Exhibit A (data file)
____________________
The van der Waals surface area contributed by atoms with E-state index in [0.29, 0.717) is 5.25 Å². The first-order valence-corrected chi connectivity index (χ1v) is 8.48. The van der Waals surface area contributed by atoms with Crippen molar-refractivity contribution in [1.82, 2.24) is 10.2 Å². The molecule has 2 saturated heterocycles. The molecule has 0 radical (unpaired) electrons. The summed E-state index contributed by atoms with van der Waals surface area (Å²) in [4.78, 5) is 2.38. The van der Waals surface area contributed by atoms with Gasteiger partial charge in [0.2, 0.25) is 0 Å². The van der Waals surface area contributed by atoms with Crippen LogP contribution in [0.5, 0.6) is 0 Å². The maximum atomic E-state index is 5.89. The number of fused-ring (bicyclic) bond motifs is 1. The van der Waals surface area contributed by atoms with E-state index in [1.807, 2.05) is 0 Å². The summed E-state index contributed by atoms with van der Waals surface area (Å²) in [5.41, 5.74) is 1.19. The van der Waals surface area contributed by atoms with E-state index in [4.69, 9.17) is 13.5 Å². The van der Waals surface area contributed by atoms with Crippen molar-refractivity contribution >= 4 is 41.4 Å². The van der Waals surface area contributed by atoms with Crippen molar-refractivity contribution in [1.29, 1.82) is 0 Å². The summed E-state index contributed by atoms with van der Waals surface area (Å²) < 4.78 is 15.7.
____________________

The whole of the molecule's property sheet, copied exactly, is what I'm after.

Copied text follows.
The van der Waals surface area contributed by atoms with E-state index in [0.29, 0.717) is 5.25 Å². The first-order valence-corrected chi connectivity index (χ1v) is 8.48. The van der Waals surface area contributed by atoms with Crippen molar-refractivity contribution in [1.82, 2.24) is 10.2 Å². The molecule has 2 saturated heterocycles. The molecule has 0 radical (unpaired) electrons. The summed E-state index contributed by atoms with van der Waals surface area (Å²) in [4.78, 5) is 2.38. The van der Waals surface area contributed by atoms with Gasteiger partial charge in [0.2, 0.25) is 0 Å². The van der Waals surface area contributed by atoms with Crippen LogP contribution in [0.5, 0.6) is 0 Å². The maximum atomic E-state index is 5.89. The number of fused-ring (bicyclic) bond motifs is 1. The van der Waals surface area contributed by atoms with E-state index in [1.807, 2.05) is 0 Å². The summed E-state index contributed by atoms with van der Waals surface area (Å²) in [5.41, 5.74) is 1.19. The van der Waals surface area contributed by atoms with E-state index in [4.69, 9.17) is 13.5 Å². The van der Waals surface area contributed by atoms with Crippen molar-refractivity contribution >= 4 is 41.4 Å². The van der Waals surface area contributed by atoms with Crippen molar-refractivity contribution in [1.29, 1.82) is 0 Å². The summed E-state index contributed by atoms with van der Waals surface area (Å²) < 4.78 is 15.7.